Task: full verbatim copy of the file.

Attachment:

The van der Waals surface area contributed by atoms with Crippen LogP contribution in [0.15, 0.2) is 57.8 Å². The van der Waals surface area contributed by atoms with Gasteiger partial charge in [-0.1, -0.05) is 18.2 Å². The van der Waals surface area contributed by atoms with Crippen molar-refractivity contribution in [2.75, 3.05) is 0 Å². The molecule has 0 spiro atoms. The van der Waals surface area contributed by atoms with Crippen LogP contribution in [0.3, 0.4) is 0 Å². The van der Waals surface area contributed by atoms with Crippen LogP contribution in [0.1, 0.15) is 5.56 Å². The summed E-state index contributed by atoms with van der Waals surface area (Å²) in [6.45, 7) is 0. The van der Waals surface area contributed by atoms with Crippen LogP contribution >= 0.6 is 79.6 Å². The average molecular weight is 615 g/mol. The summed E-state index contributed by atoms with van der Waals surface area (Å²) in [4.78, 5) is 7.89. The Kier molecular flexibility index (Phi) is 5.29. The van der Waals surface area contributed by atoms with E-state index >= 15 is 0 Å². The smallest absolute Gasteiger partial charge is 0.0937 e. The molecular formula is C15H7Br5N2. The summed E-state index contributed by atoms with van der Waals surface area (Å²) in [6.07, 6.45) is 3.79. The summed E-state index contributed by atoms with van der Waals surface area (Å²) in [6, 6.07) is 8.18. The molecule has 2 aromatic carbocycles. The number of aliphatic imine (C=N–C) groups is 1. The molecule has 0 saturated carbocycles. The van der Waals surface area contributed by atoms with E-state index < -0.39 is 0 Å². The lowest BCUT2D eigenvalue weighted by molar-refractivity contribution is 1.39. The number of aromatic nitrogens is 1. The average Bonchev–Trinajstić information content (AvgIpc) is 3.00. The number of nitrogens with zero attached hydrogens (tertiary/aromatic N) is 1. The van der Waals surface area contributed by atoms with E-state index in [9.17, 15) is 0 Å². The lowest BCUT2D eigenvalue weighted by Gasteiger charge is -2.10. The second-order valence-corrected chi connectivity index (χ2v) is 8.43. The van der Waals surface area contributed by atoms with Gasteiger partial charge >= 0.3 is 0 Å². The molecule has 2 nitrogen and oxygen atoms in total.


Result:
The van der Waals surface area contributed by atoms with Crippen LogP contribution in [0.15, 0.2) is 57.8 Å². The van der Waals surface area contributed by atoms with Gasteiger partial charge in [-0.1, -0.05) is 18.2 Å². The van der Waals surface area contributed by atoms with Crippen molar-refractivity contribution in [2.75, 3.05) is 0 Å². The molecule has 0 spiro atoms. The van der Waals surface area contributed by atoms with Crippen LogP contribution in [0.3, 0.4) is 0 Å². The van der Waals surface area contributed by atoms with Crippen LogP contribution in [0.1, 0.15) is 5.56 Å². The summed E-state index contributed by atoms with van der Waals surface area (Å²) in [6.45, 7) is 0. The van der Waals surface area contributed by atoms with Crippen LogP contribution >= 0.6 is 79.6 Å². The average molecular weight is 615 g/mol. The summed E-state index contributed by atoms with van der Waals surface area (Å²) in [4.78, 5) is 7.89. The Kier molecular flexibility index (Phi) is 5.29. The van der Waals surface area contributed by atoms with E-state index >= 15 is 0 Å². The smallest absolute Gasteiger partial charge is 0.0937 e. The molecular formula is C15H7Br5N2. The summed E-state index contributed by atoms with van der Waals surface area (Å²) in [6.07, 6.45) is 3.79. The summed E-state index contributed by atoms with van der Waals surface area (Å²) in [6, 6.07) is 8.18. The molecule has 2 aromatic carbocycles. The number of aliphatic imine (C=N–C) groups is 1. The molecule has 0 saturated carbocycles. The van der Waals surface area contributed by atoms with E-state index < -0.39 is 0 Å². The lowest BCUT2D eigenvalue weighted by molar-refractivity contribution is 1.39. The number of aromatic nitrogens is 1. The average Bonchev–Trinajstić information content (AvgIpc) is 3.00. The number of nitrogens with zero attached hydrogens (tertiary/aromatic N) is 1. The van der Waals surface area contributed by atoms with E-state index in [9.17, 15) is 0 Å². The lowest BCUT2D eigenvalue weighted by Gasteiger charge is -2.10. The second-order valence-corrected chi connectivity index (χ2v) is 8.43. The van der Waals surface area contributed by atoms with Gasteiger partial charge >= 0.3 is 0 Å². The molecule has 2 nitrogen and oxygen atoms in total.